The Concorde - The World’s Fastest Airliner

It seems implausible that a futuristic supersonic passenger jet can appear in the Historic Section! But here it is! And what a very special piece of aviation history it is, too. Ladies and gentlemen, an introduction that never seems to get old (even if the aircraft is)... at twice the speed of a sound, please welcome to the page...... The Concorde!

AvBuyer  |  08th December 2022
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    The AvBuyer editorial team includes Matt Harris and Rebecca Applegarth who contribute to a number of...

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    The first official discussions started around a committee table in 1954, although I was reliably informed (in person no less) by world-renowned test pilot Eric Brown, that the concept started several years before that. 

    Following the first official report on the subject in 1955 and after several further years of research, late-night discussions, and I'm sure a lot of head-scratching, two leading aerospace companies joined forces to adopt the project and take it forward. These were of course the British Aircraft Corporation (BAC) and Aérospatiale, and the year... was 1962! 

    With this new partnership prominently in place, the name Concorde was chosen as a nod to this very public collaboration, it means ‘agreement’, and was offered to somewhat symbolise union between the countries. 

    Supersonic thinking problems

    It’s fair to say there were some real brain teasers to overcome as the concept progressed, and some ingenious feats of engineering yet to be found. One large design feature was the delta wing. An incredible design involving a huge number of complex achievements along the way, but it did present a problem; the pilots couldn’t see the runway on landing.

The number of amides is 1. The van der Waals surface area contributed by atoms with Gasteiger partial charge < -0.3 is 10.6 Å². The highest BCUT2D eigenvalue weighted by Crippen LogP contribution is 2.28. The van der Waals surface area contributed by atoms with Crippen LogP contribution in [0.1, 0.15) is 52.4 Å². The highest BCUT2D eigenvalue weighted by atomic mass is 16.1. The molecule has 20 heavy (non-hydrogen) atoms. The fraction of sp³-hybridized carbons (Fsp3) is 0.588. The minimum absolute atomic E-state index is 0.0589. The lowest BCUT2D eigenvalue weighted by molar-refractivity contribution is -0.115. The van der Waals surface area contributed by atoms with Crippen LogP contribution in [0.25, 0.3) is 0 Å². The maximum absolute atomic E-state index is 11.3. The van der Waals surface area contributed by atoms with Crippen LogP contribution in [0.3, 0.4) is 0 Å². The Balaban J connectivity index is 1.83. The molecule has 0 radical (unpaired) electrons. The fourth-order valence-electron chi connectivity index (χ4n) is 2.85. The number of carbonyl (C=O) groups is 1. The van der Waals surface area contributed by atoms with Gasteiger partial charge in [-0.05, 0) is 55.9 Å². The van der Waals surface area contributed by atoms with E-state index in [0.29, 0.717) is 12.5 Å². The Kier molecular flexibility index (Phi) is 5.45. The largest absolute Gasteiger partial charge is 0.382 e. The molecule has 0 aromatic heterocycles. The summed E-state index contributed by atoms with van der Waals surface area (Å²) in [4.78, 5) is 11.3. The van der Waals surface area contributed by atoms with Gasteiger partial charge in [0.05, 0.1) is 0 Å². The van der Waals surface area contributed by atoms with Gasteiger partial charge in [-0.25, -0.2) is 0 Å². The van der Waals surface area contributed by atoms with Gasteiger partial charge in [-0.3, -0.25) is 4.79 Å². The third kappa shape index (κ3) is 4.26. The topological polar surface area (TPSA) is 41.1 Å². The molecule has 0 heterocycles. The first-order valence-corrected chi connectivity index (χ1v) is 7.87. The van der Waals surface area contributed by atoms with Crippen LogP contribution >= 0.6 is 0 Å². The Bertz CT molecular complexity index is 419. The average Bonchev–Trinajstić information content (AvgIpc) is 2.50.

The 'slender' delta wing was chosen as it was not only very efficient during transonic and supersonic flight, but it could also produce lift at a wide range of angles of attack which is a somewhat key feature when landing a 100+ passenger seat aircraft (which not long before was flying supersonic!). It achieves this by exploiting ‘vortex lift’ which is essentially the wing energizing the layer of air above the top surface, this results in a drop of pressure due to vortex generation created with a high angle of attack. And this was essential in order to maintain lift at the high nose attitude the aircraft needed for landing. 

    Now taking a step back for a second, you can’t miss the very streamlined ‘needle’ shape design of the fuselage (as was required for supersonic flight) and in particular that long thin dart-like nose. The problem was if you kept that dart pointing straight out and proceeded to land the aircraft with the high angle of attack necessary to slow this speedbird down, the pilots literally couldn't see where they were going! So, a rather unflattering sounding 'droop nose' was offered as the solution; on approach the distinctive profile of the aircraft was altered by hydraulically lowering the nose so the pilots could see the runway ahead.